Osuna was able to retire the final two hitters, sending the game to the bottom of the ninth. The Yankees sent out hard throwing closer Aroldis Chapman to the mound. From 2014-2019, Chapman was one of the top three relievers in the game. His fastball topping at 105 mph blew by hitters in a hurry. Chapman got the first two outs, retiring Martin Maldonado and Josh Reddick. The lineup flipped, sending George Springer to the plate. In the Astros favor, Springer was able to work a walk that extended the inning, sending Astros favorite Jose Altuve to the plate. Altuve is known to love fastballs, so Chapman elected to use his slider.

Joe Buck’s Infamous Call

However, he fell 2-0 after two straight fastballs well out of the zone. Chapman’s next pitch was a slider that was in for a strike. Altuve read his release point and was waiting for his next pitch. Chapman needed to find some way to get into the strike zone, but didn’t use his fastball for obvious reasons. He elected to use his slider again. While it found the zone, it also found the barrel of Altuve’s bat, hitting it to deep left field for a walk-off home run.

This was an exhilarating moment for Houston as they advanced to their second World Series appearance in three years. Yes, the Astros took the series in six games, but this was no easy task. Both teams appeared evenly matched. The run differential was one between both teams, with Houston edging the New York Yankees.

2017: World Series Game 5, Astros vs Los Angeles Dodgers

Strap in, this moment consists of the entire game, a three-part epic with suspense, constant action, and multiple lead changes. The series is tied 2-2 with Game 5 playing in Houston. It all started with Dallas Keuchel having a shaky start, giving up four runs in 3 2/3 innings of work. At this point, it looked like Dodgers ace Clayton Kershaw was going to run away with this four run lead. But here came the Astros, as Carlos Correa ripped an RBI double to get Houston on the board.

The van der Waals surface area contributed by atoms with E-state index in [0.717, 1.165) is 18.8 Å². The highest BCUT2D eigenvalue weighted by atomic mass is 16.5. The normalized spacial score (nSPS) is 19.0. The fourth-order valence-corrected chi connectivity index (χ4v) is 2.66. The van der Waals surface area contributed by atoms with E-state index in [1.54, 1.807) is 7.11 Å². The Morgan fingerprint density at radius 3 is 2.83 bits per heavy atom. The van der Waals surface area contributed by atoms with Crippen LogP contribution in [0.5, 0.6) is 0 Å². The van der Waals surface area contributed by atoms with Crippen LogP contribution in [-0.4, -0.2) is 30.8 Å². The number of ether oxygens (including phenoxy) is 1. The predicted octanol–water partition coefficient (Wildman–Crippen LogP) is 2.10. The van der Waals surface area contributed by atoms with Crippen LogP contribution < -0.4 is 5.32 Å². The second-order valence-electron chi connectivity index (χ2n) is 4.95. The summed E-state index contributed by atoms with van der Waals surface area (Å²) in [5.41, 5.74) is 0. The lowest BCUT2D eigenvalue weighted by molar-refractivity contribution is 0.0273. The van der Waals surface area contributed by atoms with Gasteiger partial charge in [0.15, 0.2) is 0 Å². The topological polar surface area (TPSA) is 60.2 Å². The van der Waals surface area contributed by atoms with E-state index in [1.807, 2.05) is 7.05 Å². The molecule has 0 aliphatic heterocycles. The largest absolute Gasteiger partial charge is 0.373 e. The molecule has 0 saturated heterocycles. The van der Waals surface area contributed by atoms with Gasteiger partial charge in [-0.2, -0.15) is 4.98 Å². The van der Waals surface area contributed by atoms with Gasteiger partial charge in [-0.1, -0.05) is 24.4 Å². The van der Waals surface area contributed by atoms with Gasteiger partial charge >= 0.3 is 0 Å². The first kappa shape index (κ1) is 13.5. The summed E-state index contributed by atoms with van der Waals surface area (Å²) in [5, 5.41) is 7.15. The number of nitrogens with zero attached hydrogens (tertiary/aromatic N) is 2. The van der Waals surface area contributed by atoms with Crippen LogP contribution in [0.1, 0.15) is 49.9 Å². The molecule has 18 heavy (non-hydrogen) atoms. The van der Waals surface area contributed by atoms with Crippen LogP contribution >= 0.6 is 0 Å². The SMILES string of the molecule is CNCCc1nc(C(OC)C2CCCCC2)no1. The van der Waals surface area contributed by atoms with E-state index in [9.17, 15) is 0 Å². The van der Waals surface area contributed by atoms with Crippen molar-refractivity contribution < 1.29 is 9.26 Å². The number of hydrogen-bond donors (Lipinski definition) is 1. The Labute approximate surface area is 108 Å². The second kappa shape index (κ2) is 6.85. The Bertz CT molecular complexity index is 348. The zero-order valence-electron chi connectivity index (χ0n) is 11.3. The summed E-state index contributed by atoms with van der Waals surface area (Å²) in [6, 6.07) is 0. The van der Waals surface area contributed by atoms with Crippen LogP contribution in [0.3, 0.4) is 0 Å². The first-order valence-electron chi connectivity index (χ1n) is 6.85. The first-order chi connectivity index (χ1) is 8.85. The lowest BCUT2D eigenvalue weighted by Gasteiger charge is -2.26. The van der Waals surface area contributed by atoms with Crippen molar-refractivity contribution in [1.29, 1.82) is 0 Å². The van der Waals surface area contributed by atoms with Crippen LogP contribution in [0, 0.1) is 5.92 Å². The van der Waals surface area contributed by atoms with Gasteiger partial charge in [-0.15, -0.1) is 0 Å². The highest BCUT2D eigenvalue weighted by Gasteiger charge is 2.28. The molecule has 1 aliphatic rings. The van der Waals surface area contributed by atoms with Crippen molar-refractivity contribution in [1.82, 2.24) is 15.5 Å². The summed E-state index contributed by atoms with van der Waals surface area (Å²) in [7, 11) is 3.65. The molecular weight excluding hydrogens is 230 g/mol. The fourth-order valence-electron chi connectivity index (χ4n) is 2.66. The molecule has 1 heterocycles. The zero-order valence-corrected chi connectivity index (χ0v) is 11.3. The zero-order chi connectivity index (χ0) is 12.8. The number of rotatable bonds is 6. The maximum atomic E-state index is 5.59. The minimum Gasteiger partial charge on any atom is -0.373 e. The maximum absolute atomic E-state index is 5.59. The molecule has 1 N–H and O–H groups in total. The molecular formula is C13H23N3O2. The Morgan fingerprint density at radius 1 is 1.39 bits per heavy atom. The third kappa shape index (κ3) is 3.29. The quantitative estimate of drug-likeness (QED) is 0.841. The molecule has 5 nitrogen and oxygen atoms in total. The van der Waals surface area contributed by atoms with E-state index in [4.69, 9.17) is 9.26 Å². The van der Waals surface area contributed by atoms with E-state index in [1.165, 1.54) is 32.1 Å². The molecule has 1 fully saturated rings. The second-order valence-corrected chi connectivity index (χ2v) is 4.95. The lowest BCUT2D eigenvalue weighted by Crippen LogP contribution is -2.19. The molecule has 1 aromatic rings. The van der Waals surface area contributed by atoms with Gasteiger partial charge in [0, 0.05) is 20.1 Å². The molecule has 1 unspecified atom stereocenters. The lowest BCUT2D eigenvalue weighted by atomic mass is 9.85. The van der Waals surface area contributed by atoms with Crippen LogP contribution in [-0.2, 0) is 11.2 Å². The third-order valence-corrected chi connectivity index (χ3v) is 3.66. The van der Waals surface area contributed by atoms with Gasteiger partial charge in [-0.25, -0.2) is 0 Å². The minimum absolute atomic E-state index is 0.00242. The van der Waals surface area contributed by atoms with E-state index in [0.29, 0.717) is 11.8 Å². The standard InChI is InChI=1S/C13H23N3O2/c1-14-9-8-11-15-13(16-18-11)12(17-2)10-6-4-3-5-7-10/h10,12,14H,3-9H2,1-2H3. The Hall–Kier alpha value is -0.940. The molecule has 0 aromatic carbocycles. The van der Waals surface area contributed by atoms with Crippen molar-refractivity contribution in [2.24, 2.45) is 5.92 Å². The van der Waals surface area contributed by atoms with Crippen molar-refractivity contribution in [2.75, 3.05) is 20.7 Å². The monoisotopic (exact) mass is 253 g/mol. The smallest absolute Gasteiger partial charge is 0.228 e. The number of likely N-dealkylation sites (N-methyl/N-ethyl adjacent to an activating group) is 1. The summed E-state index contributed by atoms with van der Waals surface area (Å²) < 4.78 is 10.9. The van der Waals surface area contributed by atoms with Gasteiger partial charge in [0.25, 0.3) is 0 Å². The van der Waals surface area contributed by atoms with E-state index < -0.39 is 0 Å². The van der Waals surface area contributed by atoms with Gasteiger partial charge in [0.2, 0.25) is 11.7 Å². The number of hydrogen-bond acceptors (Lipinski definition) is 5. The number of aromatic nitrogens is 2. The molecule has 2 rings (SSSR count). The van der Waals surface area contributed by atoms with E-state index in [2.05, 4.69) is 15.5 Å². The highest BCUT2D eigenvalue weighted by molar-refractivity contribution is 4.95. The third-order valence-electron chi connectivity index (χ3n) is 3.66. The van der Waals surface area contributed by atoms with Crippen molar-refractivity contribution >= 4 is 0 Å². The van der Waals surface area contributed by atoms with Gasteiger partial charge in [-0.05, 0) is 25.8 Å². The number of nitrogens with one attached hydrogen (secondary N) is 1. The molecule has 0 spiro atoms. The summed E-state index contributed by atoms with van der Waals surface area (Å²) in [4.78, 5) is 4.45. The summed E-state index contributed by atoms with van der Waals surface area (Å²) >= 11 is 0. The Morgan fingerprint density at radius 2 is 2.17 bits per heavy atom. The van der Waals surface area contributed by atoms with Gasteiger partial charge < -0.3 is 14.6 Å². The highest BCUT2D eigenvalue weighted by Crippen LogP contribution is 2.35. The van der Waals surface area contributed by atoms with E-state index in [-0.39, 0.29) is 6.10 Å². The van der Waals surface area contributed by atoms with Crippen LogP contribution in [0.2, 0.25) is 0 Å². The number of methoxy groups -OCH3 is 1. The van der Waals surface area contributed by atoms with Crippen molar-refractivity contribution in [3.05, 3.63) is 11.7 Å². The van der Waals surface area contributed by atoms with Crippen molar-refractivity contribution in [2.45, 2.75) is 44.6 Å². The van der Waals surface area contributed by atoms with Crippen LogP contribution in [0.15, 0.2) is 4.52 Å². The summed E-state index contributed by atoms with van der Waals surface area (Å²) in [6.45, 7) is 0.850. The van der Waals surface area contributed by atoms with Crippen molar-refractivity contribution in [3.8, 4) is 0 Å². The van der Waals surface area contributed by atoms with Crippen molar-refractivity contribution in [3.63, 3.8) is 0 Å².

Part 1

This later led to two men on base for Yuli Gurriel, who smacked a home run into left field to tie the game. After nearly four innings, this game was already nuts. Houston and Los Angeles began trading leads, as Cody Bellinger belted a three run homer in the 5th inning, taking a 7-4 lead. This was squandered quickly, as MVP Jose Altuve hit a three-run homer of his own, tying the game again at seven.

Part 2

Heading into the top of the 7th, the Dodgers scored a run due to a defensive miscue by George Springer. Springer attempted to dive for a line drive but it went past him, leading to an RBI triple. LA took a 8-7 lead. Deeply frustrated by his defense, he sought revenge. Leading off the next half inning, Springer sent the first pitch onto the left field train tracks to tie the game again at 8-8. Houston finally gained control of the game by scoring three more runs in the same inning, leading 11-8.

Part 3

The game was 12-9 heading into the ninth inning. Reliever Chris Devenski was on the mound to shut the door. Attempting to take a 3-2 series lead heading back to LA, he was unsuccessful. LA tied the game again on a two-run homer by Yasiel Puig and a game-tying RBI single by Chris Taylor. The game was 12-12. 


Up to this point, pitching was just not going to win this game. If the Astros wanted to win this game, they needed to walk it off, and that’s exactly what they did. At the bottom of the 10th in extras, Catcher Brian McCann got on base due to a HBP. Next was Springer, who walked. Manager AJ Hinch needed more speed on the basepaths in case a ball was put in play. His decision was to replace McCann with speedster Derek Fisher. This proved to work, as the next batter was Alex Bregman, who drove Fisher in with a walk-off single. Finally, the slugfest of a game ended, with a final score of 13-12. This proved to shift the momentum, as Houston eventually finished off LA in seven games, securing their first World Series title in franchise history.